If you or a loved one is stuck in a foreign hospital and cannot take a normal, unsupervised commercial flight home, you have a few options.
Firstly, having someone fly out to be with the person who is sick or injured is always a good idea. No one wants to be alone in a foreign hospital for weeks or months on end!
If you do have the means, you should also definitely look into medical repatriation. First, check if it can be covered by any insurance. If you or your loved one has travel insurance, repatriation may be covered. If insurance isn’t an option, I would contact a medical repatriation service and ask for pricing.
If you feel uncomfortable having yourself or a loved one stuck in a hospital abroad, please consider your options. You don’t have to have a major surgery done in Cambodia if you don’t want to. You don’t need to stay in a Chinese hospital for months on end if you really want to go home.
Flying Home Might Be Cheaper
Finally, if you have insurance or free medical care in your home country it might actually be more affordable to fly home. This is especially true if you don’t have insurance abroad.
My fiance Chris was extremely lucky in this regard. He forgot to buy travel insurance for our trip to Sumatra, Indonesia and ended up breaking his arm by slipping off the roof of a dive boat on our last day. Since there was no X-ray on the island, we decided to take our scheduled flights back to China.
The surgery in China would’ve cost him around $4,000 USD, and he was required to stay four days in the hospital. Chris didn’t have any sort of expat insurance in China either (even though I’d been bugging him about it for months), and we thought we were going to be out a few grand.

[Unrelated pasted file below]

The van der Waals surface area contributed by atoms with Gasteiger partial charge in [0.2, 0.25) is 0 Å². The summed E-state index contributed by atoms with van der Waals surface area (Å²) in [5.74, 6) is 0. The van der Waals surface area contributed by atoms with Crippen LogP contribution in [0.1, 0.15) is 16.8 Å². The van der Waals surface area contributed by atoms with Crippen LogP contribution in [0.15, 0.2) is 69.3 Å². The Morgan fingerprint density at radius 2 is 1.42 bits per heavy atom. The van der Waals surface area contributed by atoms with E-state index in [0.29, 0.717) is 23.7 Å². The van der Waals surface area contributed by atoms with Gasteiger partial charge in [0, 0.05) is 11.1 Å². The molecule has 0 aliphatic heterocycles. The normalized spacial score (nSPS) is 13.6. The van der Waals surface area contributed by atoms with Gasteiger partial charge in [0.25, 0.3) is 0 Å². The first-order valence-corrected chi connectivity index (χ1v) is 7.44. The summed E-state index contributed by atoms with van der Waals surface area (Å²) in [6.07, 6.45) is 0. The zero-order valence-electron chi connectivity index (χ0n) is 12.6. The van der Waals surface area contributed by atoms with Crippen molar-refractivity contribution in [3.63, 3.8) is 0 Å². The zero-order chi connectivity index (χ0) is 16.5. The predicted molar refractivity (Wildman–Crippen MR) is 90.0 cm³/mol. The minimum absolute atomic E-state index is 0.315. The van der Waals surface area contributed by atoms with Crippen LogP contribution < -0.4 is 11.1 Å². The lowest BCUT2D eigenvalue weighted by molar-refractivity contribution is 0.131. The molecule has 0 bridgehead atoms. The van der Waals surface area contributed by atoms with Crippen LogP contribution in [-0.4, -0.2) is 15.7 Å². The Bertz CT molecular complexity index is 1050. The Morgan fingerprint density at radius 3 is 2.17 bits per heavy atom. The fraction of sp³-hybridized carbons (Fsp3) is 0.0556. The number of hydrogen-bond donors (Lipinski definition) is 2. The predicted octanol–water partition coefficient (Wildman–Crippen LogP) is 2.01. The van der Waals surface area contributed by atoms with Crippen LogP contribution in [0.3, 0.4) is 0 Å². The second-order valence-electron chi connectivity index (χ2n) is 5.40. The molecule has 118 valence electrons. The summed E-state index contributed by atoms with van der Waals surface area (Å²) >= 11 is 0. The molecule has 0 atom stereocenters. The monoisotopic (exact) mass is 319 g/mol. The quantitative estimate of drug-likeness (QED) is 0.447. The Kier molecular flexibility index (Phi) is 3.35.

Thankfully, Chris has free medical care in Australia and was able to buy a last-minute flight home for a pretty reasonable price. He ended up paying around $700 for his round-trip ticket and was able to get his arm surgery in Australia for free! He just flew home with a temporary cast and sling and was allowed on the flight, no problem.
Definitely, don’t rule out paying for a flight home instead of getting surgeries done abroad. Depending on your situation, even paying for a doctor to fly home with you could actually end up being cheaper than getting everything done abroad.
How to Protect Yourself From the Worst Case Scenario
S*** happens. You can get in a car accident, have a brain tumor, or slip down some steps and break your back anywhere.